Greengirls Helen Yarmoska, Nicole Hvidsten, Martha Buns, Connie Nelson, Kim Palmer and Mary Jane Smetanka are dishin' the dirt from the back-yard garden and beyond. Whether you're a greenthumb or greenhorn, they're eager to learn from your mishaps, mistakes - and most importantly, your sweet successes - all growing season long.
I've had bees on the brain the last couple growing seasons. I keep adding native flowering plants to my garden, to provide habitat for pollinators, and butterflies, too.
But so far, the mammals are beating the insects to the buffet. Virtually every new bee- or butterfly-friendly thing I've planted this year has been nipped in the bud -- literally -- by hungry mammals. They come in the night and chomp off all the new growth -- buds and leaves, leaving only shorn broken stems.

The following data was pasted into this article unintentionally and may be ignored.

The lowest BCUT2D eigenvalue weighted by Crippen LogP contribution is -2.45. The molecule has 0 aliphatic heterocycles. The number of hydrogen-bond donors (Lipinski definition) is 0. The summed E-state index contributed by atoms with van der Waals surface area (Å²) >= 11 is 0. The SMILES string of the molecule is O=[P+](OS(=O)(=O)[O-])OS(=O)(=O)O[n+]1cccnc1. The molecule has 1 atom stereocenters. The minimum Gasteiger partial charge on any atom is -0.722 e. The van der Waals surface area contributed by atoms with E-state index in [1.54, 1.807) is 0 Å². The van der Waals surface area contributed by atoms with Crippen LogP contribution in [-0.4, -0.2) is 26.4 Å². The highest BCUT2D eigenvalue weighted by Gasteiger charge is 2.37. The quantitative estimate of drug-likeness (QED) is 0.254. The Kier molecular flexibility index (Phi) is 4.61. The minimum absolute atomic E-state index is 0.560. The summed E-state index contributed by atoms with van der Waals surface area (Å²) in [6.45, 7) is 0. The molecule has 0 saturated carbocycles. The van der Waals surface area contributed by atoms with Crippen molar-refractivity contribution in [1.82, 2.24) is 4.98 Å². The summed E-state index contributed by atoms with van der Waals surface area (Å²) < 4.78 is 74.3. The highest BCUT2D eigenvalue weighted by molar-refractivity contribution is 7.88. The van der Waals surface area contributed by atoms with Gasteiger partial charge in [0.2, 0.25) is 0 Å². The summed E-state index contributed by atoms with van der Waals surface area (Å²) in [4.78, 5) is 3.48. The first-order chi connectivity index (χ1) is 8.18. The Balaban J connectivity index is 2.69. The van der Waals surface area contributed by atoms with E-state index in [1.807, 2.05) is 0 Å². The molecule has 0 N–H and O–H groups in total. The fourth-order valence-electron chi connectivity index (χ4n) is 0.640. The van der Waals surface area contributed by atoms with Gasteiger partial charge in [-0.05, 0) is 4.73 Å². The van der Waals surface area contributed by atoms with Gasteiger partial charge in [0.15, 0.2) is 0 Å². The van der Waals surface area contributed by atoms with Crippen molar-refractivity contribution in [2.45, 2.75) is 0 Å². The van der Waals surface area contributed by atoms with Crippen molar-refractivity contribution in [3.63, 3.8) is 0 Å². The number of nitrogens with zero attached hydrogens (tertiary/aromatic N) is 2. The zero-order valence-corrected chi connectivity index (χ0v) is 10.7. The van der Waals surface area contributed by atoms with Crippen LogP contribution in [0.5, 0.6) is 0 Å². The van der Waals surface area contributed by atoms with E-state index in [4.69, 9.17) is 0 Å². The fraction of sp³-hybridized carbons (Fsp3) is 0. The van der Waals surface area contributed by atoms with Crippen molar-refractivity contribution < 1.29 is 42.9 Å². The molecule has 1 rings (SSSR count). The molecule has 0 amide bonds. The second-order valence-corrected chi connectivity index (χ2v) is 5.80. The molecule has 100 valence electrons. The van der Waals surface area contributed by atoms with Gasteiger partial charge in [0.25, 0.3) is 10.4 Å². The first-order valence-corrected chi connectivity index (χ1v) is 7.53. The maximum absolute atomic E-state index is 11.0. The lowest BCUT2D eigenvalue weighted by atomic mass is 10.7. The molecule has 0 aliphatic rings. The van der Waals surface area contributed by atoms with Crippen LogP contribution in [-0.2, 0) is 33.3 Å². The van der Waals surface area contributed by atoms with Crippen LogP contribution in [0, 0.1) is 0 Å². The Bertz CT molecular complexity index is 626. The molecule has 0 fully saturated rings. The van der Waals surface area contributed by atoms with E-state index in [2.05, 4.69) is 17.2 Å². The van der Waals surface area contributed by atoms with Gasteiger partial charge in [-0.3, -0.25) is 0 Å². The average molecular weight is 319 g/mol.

Coneflowers and swamp milkweed have been especially hard hit. The latest casualty was three cardinal flowers I planted just Sunday evening. By Monday morning, they were half their size (although I've since discovered that the red-leaved variety I bought isn't a native, strictly speaking, but a cultivar.)
I'm not sure if it's deer or rabbits devouring my native plants at night. I suspect deer because they're also eating the buds on taller, non-native plants, like roses and lilies.
I'd still like to provide habitat for bees and butterflies, but at this rate, it's not looking good for this season. Can anyone out there recommend some plants that bees and butterflies like -- but rabbits and deer aren't as likely to eat first?
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